NEW YORK (AP) - New York City Mayor Bill de Blasio won’t have to testify in a judicial inquiry into the 2014 police chokehold death of Eric Garner, a judge ruled Friday, dashing a long-running quest by Garner’s relatives to have the mayor questioned under oath.
Judge Erika Edwards also excused Police Commissioner Dermot Shea, the city’s chief medical examiner and other high-ranking current and former city officials from testifying, ruling that other witnesses have more direct knowledge of the case.
Edwards ordered 13 witnesses to testify in the inquiry, scheduled to start Oct. 25, including the NYPD’s chief spokesperson, the head of its internal affairs unit and the president of the police officers union.
Four officers and four sergeants who were involved in Garner’s arrest were also ordered to testify, but not the officer who placed Garner in the chokehold, Daniel Pantaleo. The NYPD fired him in 2019 after a department disciplinary trial.
Garner’s mother, Gwen Carr, and sister, Ellisha Flagg Garner, allege that de Blasio and other city officials neglected their duties in their handling of Garner’s death.
Carr said in a statement Friday that she was disappointed that de Blasio and Shea won’t have to testify, but heartened that the judge is forcing the city to turn over troves of previously undisclosed documents related to his July 17, 2014, death.
"It’s been seven years since Eric was murdered, and in spite of what Mayor de Blasio has said to me personally or to New Yorkers, he and other top city officials are still blocking transparency but now the court has ordered them to finally turn over information," Carr said.
Nick Paolucci, a spokesperson for the city’s law department, said there was no reason to compel de Blasio, Shea and other high-ranking officials to testify "because they were not directly involved in the incident."
The city has already provided Garner’s family with tens of thousands of records in response to freedom of information requests, Paolucci said. Other information about the case is already publicly available, he said.
"There is no evidence that the mayor or any other senior city official neglected their duties or violated the law," Paolucci said.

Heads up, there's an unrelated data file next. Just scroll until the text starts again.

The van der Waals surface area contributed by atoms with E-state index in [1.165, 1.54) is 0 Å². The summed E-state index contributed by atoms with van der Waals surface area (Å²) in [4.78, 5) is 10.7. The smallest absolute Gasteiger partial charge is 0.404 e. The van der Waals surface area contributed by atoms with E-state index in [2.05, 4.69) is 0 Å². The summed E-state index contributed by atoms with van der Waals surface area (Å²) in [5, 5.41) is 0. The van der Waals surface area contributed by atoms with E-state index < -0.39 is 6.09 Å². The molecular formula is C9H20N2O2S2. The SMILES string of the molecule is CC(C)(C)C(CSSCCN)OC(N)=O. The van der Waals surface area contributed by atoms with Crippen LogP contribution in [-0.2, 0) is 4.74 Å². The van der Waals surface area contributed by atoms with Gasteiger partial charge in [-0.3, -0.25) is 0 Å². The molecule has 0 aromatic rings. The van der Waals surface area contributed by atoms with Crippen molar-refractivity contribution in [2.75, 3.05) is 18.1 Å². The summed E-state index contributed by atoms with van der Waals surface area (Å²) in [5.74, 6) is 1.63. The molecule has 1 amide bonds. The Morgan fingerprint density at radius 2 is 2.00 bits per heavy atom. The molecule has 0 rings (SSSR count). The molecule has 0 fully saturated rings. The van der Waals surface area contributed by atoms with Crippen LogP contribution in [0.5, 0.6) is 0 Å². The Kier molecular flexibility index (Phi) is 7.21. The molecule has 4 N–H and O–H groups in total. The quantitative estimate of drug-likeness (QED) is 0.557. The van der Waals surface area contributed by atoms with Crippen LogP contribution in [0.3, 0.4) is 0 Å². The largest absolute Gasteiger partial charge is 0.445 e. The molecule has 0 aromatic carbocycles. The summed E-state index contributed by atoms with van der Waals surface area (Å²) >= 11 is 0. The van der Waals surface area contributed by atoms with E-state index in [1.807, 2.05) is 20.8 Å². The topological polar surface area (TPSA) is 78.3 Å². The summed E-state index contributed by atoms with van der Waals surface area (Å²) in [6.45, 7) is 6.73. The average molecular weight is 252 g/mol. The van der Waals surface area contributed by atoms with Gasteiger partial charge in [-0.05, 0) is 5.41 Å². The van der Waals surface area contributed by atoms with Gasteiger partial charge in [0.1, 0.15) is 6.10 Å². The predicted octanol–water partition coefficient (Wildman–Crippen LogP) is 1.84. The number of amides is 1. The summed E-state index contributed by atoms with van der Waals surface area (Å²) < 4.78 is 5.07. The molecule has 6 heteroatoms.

Garner’s mother and sister, joined by police reform advocates, have been seeking a judicial inquiry since 2019 under a provision of the city charter that allows the courts to act as a check on the actions of city government.
Under the city charter, a summary judicial inquiry allows city officials to be questioned under penalty of perjury about matters of alleged official misconduct. Afterward, transcripts of their testimony are made public.
The Garner inquiry is focused on several main issues, including the factors leading to his stop, arrest and the use of force, whether officers lied on official documents, the leak of Garner’s arrest history and medical conditions, and allegations that officers failed to provide Garner with medical care.
The city sought to cancel the judicial inquiry, but a state appeals court ruled last week that Garner’s death was the "rare case in which allegations of significant violations of duty" warranted such a review.
During his weekly appearance Friday on WNYC radio, de Blasio spoke about the ruling that exempted him from testifying about Garner’s death.
"The inquiry is about what happened at the scene," de Blasio told host Brian Lehrer. "... It is not, in the eyes of the court, about people who were not there, had nothing to do with the moment. It is about what happened in that horrible, painful moment."
Bystander video showed Pantaleo, who is white, wrapping his arm around the neck of Garner, who was Black, as they struggled against a glass storefront window and fell to a Staten Island sidewalk. Officers were trying to arrest Garner for selling loose, untaxed cigarettes.
Garner’s dying gasps of "I can’t breathe" became a rallying cry among police reform activists.
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